Sometimes the strategy worked, like in “Twins” with Danny DeVito; sometimes it was just awful, as in “Jingle All the Way.”

It’s hard to hate any movie that has a part for Phil Hartman, but when Schwarzenegger’s Howard Langston starts his late-season quest for Turboman, the year’s hot toy, it’s just possible to see where the laughs would fit in. Opposing him is Sinbad’s Myron Larabee, and things get more and more ridiculous as they struggle to find the one thing that will make his family’s Christmas happy: love. No, just kidding. Some plastic thing.

‘Happy Naked Christmas’ is a South Korean romantic comedy about a village cop with big dreams. ‘Happy Naked Christmas’ is a South Korean romantic comedy about a village cop with big dreams.

Not long ago, it took a lot of work to find a gem like “Happy Naked Christmas,” a 2003 South Korean romantic comedy about a village cop with big dreams. Now anyone with a Netflix account can tune in and experience an extraordinary cross-cultural exchange, although if you watch it from your work computer you may want to clear your history afterward.

Comedian Cha Tae-hyun plays Byung-Ki, Kim Sun-A is Min-kyong, who he falls in love with at first sight. Unfortunately for him, the boss of the local gang has also fallen for her.

“How the Grinch Stole Christmas” may be a controversial inclusion, but this Christmas train wreck from 2000 presented by Ron Howard not only messes with a nearly perfect 26-minute holiday classic, it also manages to be shrill, frantic and boring all at once. 

Under pounds of makeup and foam, Jim Carrey is just plain bizarre-looking as the green villain with heart, so this flick fits nicely under the “weird” column as well.

 

The British adaptation of Terry Pratchett’s “Hogfather” originally aired on Sky One at Christmas in 2006, but with two episodes clocking in at an hour and a half each, it’s easily feature length.

Part of Pratchett’s sprawling Discworld continuum, Hogfather is Santa, more or less, who comes every Hogswatch with gifts for good girls and boys throughout that flat world.

But something so patently unlikely does not sit well with The Auditors of Reality, who decide to hire an assassin to have him killed.

It’s up to Death and his daughter Susan (don’t ask) to save the Hogfather before Hogswatch morning. Look for a wonderfully creepy performance by Marc Warren as the assassin Jonathan Teatime. He insists it is pronounced “te-ah-tim-eh,” and seems singularly well-suited to his job.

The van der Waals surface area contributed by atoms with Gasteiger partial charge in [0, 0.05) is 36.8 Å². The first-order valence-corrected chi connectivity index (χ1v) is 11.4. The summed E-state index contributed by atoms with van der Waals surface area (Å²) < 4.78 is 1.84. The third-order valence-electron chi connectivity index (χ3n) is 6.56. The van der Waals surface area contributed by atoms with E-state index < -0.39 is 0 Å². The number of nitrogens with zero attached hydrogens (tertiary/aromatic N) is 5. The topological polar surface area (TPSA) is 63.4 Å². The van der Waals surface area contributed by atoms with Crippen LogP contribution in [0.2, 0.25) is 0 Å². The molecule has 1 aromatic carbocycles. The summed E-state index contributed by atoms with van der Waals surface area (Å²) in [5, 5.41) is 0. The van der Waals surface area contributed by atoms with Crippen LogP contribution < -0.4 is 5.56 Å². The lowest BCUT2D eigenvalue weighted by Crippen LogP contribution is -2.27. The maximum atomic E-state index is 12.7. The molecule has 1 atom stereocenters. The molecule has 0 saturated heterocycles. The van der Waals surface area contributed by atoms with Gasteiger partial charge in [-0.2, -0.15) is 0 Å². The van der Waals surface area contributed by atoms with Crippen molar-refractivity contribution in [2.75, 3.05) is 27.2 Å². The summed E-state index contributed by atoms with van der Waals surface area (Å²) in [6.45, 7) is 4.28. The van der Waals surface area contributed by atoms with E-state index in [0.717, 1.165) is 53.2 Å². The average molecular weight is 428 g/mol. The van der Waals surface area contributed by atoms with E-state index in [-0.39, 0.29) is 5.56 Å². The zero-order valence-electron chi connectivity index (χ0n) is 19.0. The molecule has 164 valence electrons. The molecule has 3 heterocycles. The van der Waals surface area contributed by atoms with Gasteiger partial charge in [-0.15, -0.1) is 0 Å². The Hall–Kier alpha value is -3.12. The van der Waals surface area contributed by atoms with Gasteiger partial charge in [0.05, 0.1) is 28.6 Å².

Highlights include a red-suited, bearded Death handing out toys and a chance to meet the god of hangovers.

Another contender for the weird category, “Bad Santa” has an appeal all its own. Billy Bob Thornton stars in this dark 2003 comedy as a con man who gets a job as a mall Santa for reasons of his own. Spoiler alert: They have nothing to do with spreading holiday cheer.

Reviewer Rob Nelson called it “the most belligerently crass and profane comedy to slither out of the studio system in at least a year.” Oddly enough, most of the positive reviews said much the same thing.

For those who dislike humor, “Ernest Saves Christmas” was a chance to revisit Ernest P. Worrell in 1988. Those with an hour and a half to kill and no need for a root canal can find the whole thing here:

But we need a winner.

With so many pointless and tedious “family” films to choose from, there isn’t room on this list for all of them. All those third-act reconciliations, all those times it snowed on Christmas Eve, all those wacky Christmas song montages and unearned emotional endings and frankly awful acting, not to mention sweaters that are flat-out disturbing – it would take a lifetime to watch them, let alone write about them.

For those independent movies pulled together on a shoestring, making fun of them is so easy as to just seem cruel, all the more so because their stars likely have Google alerts to let them know when something posts about them. Ernest incompetence is far more entertaining than cynical manipulation posing as heartwarming holiday fare.

It’s the big-budget professional films we want to skewer. The ones that cost millions of dollars and serve no purpose at all, the ones that are entirely heartless while pretending to be an emotional breakthrough. Those are the very worst.

So we need a fall guy: one big-budget, high profile, terrible film to stand for them all. After long and careful consideration, we’ve settled on “Santa Baby 2: Christmas Maybe,” which premiered on ABC Family in 2009.

Jenny McCarthy stars as Mary Claus, Santa’s daughter. In the first film, she’s a high-powered New York businesswoman who has to take over when her dad gets sick. The second time around, there isn’t even that much plot to spread across the 84-minute run time.

Everything’s in focus, everybody remembers their lines, there are even a couple of pretty funny jokes (not very many), and the whole thing makes you want to go watch “The Ice Harvest” again.

On the lighter side, next week we’ll be bringing you our staff picks for the best Christmas films.

The Yule Blog is a day-to-day countdown to Christmas featuring a new story each day. Click the links below to read other stories in the series.

Nov. 29: Best shopping apps put you where the buys are

Nov. 30: Small Business Saturday gives independent shops their turn to shine.

Dec. 1: Before there was 'Elf,' there was 'The Santaland Diaries.'

Dec. 2: Historic Smithville has plenty of old-fashioned Christmas spirit to go around

Dec. 3: Earth-friendly gifts help preserve the world's green assets

Dec. 4: Great gift ideas for the cook

Dec. 5: Let Cape May kindle your Christmas spirit

Dec. 6: The worst and the weirdest Christmas films

Dec. 7: How to take the perfect holiday portrait

Dec. 8: Will South Jersey have a white Christmas in 2013?